Mallard: Economic transformation
Economic transformation - growing our prosperity
Speech to opening of Economic Development Association of New Zealand (EDANZ) conference, Dunedin Convention Centre
The Labour-led government sees raising the incomes and quality of life for all New Zealanders as central to our work.
The government's focus on economic transformation reflects our commitment in this area. It recognises that while we can all celebrate a period of sustained, strong economic growth, there are still significant challenges in the New Zealand economy.
We are committed to working with industry sectors and regions to build on our successes to date - and to work to further transform New Zealand into an economy that is export led, innovative and high wage.
It is widely accepted that one of the key challenges for New Zealand is our sluggish productivity rates relative to our comparator countries.
There is no simple reason for our productivity performance, and remedying it requires a co-ordinated and deliberate approach across government.
Our economic transformation agenda is aimed at overcoming some of these barriers, through five complementary and linked themes: globally competitive firms; world class infrastructure; innovative and productive workplaces; environmental sustainability; and Auckland - an internationally competitive city.
Today I intend to outline how I see regional economic development fitting within this 'bigger picture', and I want to start a process of dialogue with you around what regions can do to support these national objectives.
Regional economic development can and does make a strong contribution.
The Regional Partnerships Programme, run by government agency New Zealand Trade and Enterprise, has been an important part of re-connecting the government with regional economic development.
It has enabled regions to achieve a lot of success. Every region has developed a strategy, and we now have 19 Major Regional Initiatives around the country.
I think there is now a much stronger recognition within regions of the need to have a focus on strategic planning, a focus on core strengths of the economy, and not just on serving local needs.
Many regions are looking at the value that can be added through facilitating collaboration between for example, science and the key industry sectors in your region. For example, Food Hawkes Bay and the Centre of Applied Engineering in Taranaki are linking business with education to build on their regional strengths.
The six years of the Regional Partnerships Programme have also seen significant changes in government policy. There are now a wider range of government programmes and services delivered in regions. These cover a range of activities from skills and training through to broadband.
On top of this the Local Government Act has provided much greater scope for communities to set the priorities for their regions.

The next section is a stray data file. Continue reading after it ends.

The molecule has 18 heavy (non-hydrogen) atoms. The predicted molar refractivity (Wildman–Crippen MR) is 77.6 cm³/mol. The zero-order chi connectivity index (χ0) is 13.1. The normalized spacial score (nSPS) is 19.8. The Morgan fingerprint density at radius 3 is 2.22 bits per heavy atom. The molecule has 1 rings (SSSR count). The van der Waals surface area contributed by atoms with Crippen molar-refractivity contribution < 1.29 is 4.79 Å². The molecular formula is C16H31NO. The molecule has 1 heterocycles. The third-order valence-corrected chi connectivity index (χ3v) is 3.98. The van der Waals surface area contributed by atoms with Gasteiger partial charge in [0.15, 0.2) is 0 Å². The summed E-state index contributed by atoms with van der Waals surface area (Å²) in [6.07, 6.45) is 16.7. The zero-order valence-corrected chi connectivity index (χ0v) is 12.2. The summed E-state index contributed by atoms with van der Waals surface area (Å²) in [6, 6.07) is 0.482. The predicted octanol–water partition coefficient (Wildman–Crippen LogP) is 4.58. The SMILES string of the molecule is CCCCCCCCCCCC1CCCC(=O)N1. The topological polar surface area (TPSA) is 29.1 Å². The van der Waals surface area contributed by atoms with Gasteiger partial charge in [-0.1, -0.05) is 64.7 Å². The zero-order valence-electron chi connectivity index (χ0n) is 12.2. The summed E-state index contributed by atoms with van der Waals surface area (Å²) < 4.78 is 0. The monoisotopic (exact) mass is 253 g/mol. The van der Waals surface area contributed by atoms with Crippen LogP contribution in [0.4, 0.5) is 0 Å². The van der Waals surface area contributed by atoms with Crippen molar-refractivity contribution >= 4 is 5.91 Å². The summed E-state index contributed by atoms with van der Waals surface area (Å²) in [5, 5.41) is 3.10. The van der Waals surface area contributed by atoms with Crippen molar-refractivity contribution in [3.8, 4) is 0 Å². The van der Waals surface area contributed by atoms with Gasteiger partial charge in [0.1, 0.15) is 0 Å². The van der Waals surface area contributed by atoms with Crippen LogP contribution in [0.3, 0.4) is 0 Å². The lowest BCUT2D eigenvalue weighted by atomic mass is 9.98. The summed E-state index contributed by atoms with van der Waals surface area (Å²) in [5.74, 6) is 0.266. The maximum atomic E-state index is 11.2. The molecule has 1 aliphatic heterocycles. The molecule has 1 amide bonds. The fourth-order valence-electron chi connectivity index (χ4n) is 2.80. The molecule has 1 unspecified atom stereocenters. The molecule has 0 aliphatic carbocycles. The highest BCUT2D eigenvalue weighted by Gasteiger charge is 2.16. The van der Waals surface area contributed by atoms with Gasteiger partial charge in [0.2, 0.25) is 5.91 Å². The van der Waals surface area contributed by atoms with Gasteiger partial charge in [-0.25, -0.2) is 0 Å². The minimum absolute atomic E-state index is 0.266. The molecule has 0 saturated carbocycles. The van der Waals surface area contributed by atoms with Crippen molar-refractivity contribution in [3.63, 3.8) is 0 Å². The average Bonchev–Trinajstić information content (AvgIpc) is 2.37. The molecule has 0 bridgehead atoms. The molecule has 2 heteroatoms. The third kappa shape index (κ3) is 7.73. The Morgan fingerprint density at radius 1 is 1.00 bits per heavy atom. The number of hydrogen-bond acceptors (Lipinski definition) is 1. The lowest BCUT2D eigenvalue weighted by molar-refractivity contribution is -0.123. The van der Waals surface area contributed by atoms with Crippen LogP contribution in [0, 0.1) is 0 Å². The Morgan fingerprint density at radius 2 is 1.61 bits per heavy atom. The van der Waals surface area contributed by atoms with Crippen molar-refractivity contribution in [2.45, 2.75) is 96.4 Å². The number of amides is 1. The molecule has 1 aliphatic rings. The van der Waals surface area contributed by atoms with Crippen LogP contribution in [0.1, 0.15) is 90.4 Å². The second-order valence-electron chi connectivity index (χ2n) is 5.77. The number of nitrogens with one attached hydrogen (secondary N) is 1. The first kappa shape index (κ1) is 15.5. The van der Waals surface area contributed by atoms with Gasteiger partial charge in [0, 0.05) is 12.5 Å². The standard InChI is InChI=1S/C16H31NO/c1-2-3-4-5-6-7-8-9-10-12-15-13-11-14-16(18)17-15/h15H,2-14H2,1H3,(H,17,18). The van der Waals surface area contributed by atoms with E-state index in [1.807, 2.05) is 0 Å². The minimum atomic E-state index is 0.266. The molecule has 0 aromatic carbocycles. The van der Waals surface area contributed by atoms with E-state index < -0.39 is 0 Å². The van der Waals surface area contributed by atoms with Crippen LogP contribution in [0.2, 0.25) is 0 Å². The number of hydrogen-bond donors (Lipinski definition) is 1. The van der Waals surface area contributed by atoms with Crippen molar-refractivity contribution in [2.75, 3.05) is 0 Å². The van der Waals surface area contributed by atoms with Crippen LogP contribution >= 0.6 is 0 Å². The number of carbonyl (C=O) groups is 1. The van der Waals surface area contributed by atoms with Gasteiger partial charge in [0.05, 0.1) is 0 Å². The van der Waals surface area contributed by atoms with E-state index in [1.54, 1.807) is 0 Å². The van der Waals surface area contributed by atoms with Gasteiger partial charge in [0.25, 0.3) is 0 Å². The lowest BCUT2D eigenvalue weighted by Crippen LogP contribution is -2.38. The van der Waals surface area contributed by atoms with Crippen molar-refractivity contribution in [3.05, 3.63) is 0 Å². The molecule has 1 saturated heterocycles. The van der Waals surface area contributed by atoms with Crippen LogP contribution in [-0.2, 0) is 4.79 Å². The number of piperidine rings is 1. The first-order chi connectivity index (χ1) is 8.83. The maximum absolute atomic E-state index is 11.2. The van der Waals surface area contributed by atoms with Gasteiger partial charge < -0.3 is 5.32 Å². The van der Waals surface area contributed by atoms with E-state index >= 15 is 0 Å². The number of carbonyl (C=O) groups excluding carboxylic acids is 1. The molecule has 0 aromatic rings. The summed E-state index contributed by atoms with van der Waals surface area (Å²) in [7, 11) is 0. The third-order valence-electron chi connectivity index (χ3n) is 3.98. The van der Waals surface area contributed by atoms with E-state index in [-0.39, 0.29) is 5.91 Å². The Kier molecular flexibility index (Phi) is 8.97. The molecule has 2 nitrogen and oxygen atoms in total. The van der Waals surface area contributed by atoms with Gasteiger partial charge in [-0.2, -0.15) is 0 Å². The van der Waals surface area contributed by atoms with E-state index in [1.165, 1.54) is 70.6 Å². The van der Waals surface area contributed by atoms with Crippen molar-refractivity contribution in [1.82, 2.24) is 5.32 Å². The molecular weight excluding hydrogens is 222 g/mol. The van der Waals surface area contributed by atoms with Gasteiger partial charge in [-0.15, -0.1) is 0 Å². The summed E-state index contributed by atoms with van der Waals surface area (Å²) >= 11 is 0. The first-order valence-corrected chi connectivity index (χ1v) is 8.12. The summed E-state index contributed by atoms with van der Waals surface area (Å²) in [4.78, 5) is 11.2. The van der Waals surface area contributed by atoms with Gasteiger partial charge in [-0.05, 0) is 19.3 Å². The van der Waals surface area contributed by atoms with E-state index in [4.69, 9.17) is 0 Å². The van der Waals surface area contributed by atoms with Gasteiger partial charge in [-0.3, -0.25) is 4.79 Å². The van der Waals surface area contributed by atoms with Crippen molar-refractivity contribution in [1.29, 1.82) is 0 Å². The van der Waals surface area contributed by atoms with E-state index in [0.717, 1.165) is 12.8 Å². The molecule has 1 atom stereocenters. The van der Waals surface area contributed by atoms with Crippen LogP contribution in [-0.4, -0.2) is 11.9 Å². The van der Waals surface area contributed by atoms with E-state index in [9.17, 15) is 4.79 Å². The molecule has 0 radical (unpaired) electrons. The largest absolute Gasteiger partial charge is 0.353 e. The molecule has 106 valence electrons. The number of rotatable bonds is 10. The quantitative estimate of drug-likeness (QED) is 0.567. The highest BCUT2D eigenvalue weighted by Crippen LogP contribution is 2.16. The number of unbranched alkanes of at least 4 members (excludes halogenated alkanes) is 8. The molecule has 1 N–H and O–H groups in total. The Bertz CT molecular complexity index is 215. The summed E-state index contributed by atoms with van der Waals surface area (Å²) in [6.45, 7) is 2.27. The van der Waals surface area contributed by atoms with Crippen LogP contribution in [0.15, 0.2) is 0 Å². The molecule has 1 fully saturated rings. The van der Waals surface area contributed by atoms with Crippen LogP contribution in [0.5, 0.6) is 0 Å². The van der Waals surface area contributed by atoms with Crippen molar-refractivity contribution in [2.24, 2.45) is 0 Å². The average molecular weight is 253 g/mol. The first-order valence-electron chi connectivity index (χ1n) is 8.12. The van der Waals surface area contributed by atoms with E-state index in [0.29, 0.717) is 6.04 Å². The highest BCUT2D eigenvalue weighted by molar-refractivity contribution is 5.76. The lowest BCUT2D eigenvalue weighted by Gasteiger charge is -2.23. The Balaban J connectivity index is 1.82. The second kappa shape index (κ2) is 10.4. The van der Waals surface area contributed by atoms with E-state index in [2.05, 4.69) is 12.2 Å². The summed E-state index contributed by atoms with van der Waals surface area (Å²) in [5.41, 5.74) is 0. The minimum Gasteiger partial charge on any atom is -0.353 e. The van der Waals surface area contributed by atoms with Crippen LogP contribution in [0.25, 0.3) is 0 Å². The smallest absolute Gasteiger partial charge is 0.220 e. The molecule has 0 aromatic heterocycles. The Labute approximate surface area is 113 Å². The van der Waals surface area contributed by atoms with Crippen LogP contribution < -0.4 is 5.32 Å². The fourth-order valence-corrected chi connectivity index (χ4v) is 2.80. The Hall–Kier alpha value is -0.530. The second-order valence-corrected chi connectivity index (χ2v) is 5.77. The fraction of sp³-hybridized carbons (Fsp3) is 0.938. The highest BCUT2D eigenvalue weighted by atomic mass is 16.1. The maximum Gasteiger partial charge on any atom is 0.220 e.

A major impetus of the programme when it was first introduced was also the low growth and low employment that certain regions were experiencing.
There was a need to make sure regions and their communities were not being left behind, and that local solutions were found for local economic problems, with a more productive use of local resources and local strengths.
We are now really seeing the fruits of that work - and some of those regions are now surging ahead. The National Bank survey for the year to June, for instance, shows Northland growth at 2 per cent, Gisborne at 3.7 per cent and West Coast at 3.7 per cent - compared to Auckland on 0.9 per cent, Wellington on 2.5 per cent and Canterbury on 1.9 per cent.
So for all these reasons, plus our growing understanding of the constraints on the economy from a national perspective, it is now essential that we bring our regional economic development policy up to date with today's environment.
Regional economic development should be seen as a blending of local needs and goals with the national priority to transform the New Zealand economy.
Yes, you have a responsibility for the economic wellbeing of your communities, but you also have a role to play in New Zealand's international competitiveness.
Given the economic challenges facing New Zealand, and what we know about what is required to lift our overall standard of living, it is essential that the government's investments in economic development are made with an outward focus - and an eye to success when it comes to competing in the global marketplace.
I want to build on the momentum established through the Regional Partnerships Programme, as I think there is an important regional contribution to our international competitiveness.
Therefore I am proposing some changes to the way the government approaches and supports regional economic development.
Regions have a key role in developing a business environment that supports the development and retention of highly productive, outwardly focused, and globally competitive firms.
For instance, businesses need good quality infrastructure, a skilled workforce, and support for entrepreneurship and innovation - at the local and at the national level.
A key role for regions will be to assess what can be influenced at the regional level and how you can make best use of the range of other government activities and support available.